The Book of Psalms

Thursday: All “Gods” Judged by God


Theme: God’s Indictment of Injustice
From this week’s lessons we learn that government is given by God for the good of its people, and those who rule are responsible to act justly.
Scripture: Psalm 82:1-8
In the New International Version, the next three verses are set apart as a separate stanza, and rightly so, for they constitute God’s indictment of the injustice practiced by Israel’s judges. Technically, the first part is a question: “How long will you defend the unjust and show partiality to the wicked” (v. 2)? The second part is a command: “Defend the cause of the weak and fatherless; maintain the rights of the poor and oppressed. Rescue the weak and needy; deliver them from the hand of the wicked” (vv. 3, 4).
Regardless of the form of these sentences, these verses are actually an indictment of the judges, saying that they have not punished wickedness; nor have they defended the weak or orphans, the poor or the oppressed; nor have they intervened to save the weak from those who are more powerful. The duties of the civil rulers are twofold: 1) to establish, promote and maintain justice; and 2) to defend citizens from aggression both from within and from without. But these judges had done neither. They had failed on both counts.
Continuing his challenge to the secular rulers, Luther wrote, “These…three verses, indeed the whole psalm, every prince should have painted on the wall of his chamber, on his bed, over his table, and on his garments. For here they find what lofty, princely, noble virtues their estate can practice, so that temporal government, next to the preaching office, is the highest service to God and the most useful office on earth.”1
Extolling the value of these secular princes, Luther declared, “I would rather be a pious secretary or tax collector for one of these “gods” than twice a Hilary [the founder of the monastic life in Palestine] or a Jerome among the angels.”2
Can justice like this ever be established and maintained in the ongoing flux of sinful human affairs? Well, Job claimed to have done it. Job was a “prince” in his day, a ruler among the people. He sat in the gate and gave justice. He said of himself, “…I rescued the poor who cried for help, and the fatherless who had none to assist him. The man who was dying blessed me; I made the widow’s heart sing…I was a father to the needy; I took up the case of the stranger. I broke the fangs of the wicked and snatched the victims from their teeth” (Job 29:12, 13, 16, 17).
This is exactly what is required of the judges of Israel (and indeed of all civil rulers) in Psalm 82. But the point of the psalm is that they had not done it. Hence, the consequence, following on the indictment of verses 2-4, is that “they know nothing…They walk about in darkness; all the foundations of the earth are shaken” (v. 5).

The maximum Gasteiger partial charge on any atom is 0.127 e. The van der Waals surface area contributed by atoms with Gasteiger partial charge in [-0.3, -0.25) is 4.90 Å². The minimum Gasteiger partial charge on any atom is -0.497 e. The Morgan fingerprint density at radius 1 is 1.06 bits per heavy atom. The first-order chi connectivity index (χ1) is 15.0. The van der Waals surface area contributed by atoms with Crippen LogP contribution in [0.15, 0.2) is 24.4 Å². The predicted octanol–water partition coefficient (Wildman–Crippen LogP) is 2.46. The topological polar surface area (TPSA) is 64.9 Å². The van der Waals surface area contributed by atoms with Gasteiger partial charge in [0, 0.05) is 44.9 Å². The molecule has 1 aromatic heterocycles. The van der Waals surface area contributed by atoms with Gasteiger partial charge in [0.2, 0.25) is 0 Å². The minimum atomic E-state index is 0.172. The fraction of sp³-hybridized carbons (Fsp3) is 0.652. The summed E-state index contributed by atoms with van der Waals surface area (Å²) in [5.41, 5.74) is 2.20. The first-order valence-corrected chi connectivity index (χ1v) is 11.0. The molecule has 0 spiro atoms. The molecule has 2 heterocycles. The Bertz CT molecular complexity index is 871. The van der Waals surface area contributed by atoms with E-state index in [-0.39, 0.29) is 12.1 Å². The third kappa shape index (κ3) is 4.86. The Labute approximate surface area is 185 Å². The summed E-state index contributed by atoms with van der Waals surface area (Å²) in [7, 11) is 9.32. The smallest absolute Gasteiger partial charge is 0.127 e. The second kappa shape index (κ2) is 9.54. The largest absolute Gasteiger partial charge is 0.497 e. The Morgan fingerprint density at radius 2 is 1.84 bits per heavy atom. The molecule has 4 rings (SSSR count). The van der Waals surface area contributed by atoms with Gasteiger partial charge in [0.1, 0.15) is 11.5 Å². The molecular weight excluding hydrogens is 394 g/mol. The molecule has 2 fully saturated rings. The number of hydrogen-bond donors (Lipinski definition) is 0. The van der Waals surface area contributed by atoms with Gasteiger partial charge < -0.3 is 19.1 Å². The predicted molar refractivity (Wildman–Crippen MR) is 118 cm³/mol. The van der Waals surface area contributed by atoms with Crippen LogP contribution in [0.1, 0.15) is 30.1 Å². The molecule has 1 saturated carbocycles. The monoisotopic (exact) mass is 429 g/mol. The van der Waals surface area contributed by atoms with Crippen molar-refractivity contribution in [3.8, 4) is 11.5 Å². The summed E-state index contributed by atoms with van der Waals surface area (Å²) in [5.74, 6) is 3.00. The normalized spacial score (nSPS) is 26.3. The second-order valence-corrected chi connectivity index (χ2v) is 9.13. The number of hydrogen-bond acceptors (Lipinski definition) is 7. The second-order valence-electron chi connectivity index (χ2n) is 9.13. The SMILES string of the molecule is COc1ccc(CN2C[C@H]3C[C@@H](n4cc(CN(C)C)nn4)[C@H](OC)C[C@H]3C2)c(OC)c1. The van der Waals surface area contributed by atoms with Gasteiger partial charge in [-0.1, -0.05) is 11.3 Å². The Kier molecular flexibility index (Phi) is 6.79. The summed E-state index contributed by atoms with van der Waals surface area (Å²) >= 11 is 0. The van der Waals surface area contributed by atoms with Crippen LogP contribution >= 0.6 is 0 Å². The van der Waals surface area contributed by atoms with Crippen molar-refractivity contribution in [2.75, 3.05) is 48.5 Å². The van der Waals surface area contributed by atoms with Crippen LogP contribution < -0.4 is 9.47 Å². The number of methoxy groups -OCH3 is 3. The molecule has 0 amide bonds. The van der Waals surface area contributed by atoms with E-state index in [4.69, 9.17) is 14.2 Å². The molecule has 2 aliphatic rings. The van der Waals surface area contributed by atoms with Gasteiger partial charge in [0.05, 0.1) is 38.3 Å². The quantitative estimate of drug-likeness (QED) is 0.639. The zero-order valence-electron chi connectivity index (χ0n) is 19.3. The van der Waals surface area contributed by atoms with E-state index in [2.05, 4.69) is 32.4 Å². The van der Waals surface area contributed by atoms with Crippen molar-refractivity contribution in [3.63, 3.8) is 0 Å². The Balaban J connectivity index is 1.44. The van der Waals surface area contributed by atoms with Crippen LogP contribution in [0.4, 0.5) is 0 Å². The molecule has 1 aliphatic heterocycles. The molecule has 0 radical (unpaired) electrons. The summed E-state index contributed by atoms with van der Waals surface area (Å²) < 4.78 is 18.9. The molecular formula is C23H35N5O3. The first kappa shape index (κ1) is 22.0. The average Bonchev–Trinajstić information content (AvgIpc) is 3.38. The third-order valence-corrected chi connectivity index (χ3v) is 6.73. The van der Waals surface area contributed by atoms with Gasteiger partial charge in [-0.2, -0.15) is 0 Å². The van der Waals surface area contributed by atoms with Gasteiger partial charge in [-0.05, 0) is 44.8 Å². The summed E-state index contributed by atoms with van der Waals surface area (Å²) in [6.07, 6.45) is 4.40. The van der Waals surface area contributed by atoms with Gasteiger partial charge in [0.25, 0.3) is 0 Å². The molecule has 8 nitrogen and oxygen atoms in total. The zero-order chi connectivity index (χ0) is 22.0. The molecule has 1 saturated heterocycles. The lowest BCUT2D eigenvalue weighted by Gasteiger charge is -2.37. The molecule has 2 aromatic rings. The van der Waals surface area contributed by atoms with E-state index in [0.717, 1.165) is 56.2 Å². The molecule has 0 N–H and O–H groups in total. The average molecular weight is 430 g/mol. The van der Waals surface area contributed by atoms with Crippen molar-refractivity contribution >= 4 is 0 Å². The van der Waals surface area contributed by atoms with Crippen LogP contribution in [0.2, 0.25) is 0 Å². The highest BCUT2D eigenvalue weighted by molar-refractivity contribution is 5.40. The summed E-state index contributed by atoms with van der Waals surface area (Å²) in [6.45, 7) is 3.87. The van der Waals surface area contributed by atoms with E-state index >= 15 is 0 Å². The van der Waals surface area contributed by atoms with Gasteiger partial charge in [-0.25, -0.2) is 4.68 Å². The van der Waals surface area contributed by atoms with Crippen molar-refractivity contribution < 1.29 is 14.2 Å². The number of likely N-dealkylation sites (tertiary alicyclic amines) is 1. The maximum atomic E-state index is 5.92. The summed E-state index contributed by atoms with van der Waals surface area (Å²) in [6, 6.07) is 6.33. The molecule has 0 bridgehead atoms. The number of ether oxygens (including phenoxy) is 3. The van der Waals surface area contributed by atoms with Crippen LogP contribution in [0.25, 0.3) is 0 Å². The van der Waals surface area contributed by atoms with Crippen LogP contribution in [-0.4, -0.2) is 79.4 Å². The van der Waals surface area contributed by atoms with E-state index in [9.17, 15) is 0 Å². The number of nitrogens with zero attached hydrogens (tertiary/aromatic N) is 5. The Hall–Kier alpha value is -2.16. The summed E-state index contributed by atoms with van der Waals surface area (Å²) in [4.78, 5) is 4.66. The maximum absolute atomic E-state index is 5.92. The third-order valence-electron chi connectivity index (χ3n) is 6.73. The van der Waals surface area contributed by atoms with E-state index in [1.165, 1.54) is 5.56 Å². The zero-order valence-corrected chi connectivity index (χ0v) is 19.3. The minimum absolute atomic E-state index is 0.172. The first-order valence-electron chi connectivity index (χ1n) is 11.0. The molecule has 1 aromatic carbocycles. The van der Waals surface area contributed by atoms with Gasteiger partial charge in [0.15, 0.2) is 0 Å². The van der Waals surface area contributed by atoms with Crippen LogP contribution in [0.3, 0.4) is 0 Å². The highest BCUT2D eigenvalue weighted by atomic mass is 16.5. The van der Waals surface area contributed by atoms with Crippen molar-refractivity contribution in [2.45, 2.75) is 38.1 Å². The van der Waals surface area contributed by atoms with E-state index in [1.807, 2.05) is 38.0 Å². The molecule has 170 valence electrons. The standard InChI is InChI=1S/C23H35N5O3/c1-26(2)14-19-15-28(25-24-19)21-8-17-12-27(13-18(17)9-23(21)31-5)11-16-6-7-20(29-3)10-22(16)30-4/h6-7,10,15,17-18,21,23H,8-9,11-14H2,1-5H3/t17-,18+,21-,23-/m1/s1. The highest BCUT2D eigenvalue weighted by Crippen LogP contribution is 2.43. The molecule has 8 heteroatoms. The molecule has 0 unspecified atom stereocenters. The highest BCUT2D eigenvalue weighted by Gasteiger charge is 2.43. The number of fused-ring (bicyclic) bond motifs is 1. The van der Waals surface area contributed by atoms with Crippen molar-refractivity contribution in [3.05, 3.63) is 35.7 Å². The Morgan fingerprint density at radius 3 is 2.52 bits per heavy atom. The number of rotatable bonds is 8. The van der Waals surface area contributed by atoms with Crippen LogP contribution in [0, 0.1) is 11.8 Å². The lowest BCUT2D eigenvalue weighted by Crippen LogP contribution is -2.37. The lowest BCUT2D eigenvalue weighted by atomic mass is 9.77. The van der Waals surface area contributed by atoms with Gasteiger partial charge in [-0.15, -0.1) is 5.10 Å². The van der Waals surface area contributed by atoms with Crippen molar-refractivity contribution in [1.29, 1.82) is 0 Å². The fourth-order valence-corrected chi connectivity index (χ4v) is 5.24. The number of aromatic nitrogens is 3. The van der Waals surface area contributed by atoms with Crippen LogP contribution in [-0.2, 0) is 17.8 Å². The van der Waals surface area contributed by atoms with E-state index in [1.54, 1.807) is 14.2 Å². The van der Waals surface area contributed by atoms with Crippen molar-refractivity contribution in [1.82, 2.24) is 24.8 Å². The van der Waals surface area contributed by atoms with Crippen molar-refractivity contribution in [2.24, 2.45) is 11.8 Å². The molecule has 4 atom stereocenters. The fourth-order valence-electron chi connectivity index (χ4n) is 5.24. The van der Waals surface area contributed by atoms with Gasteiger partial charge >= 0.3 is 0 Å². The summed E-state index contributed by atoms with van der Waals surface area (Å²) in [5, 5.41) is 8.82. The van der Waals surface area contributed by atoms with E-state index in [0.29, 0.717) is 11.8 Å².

This is a right description of all godless governments, whether overtly godless governments like that of the former Soviet Union and the communist bloc, or clandestine godless governments like our own. A government that does not acknowledge God and try to govern according to the responsibilities for it that God has laid down will inevitably succumb to the three perils listed in this verse. First, ignorance. It will not perceive what is happening or what to do about it; events will outstrip its ability to cope. Second, inept action. When it does act, it will operate “in darkness” and its programs and policies will be ineffective. Third, the foundations of common life will be shaken. That is exactly what happened in the communist countries when their governments collapsed in the late fall of 1989, and it is what seems to be happening in our own country in a less obvious but nonetheless steady and insidious way even now. Our most basic institutions, like the courts, public schools, and even government itself, are in turmoil, and it is increasingly unsafe even to walk on our streets. When the foundations are being destroyed, what can the righteous do (Ps. 11:3)?
1Martin Luther, Luther’s Works, Vol. 13, Selected Psalms II, p. 51.
2Ibid., p. 56.
Study Questions:

What three perils befall a godless government?
What indictment does the psalmist make against Israel’s judges?
How does the example of Job apply to the study of these judges?

Reflection: What is your answer to the question, “What can the righteous do?” when you are surrounded by godlessness?

Study Questions
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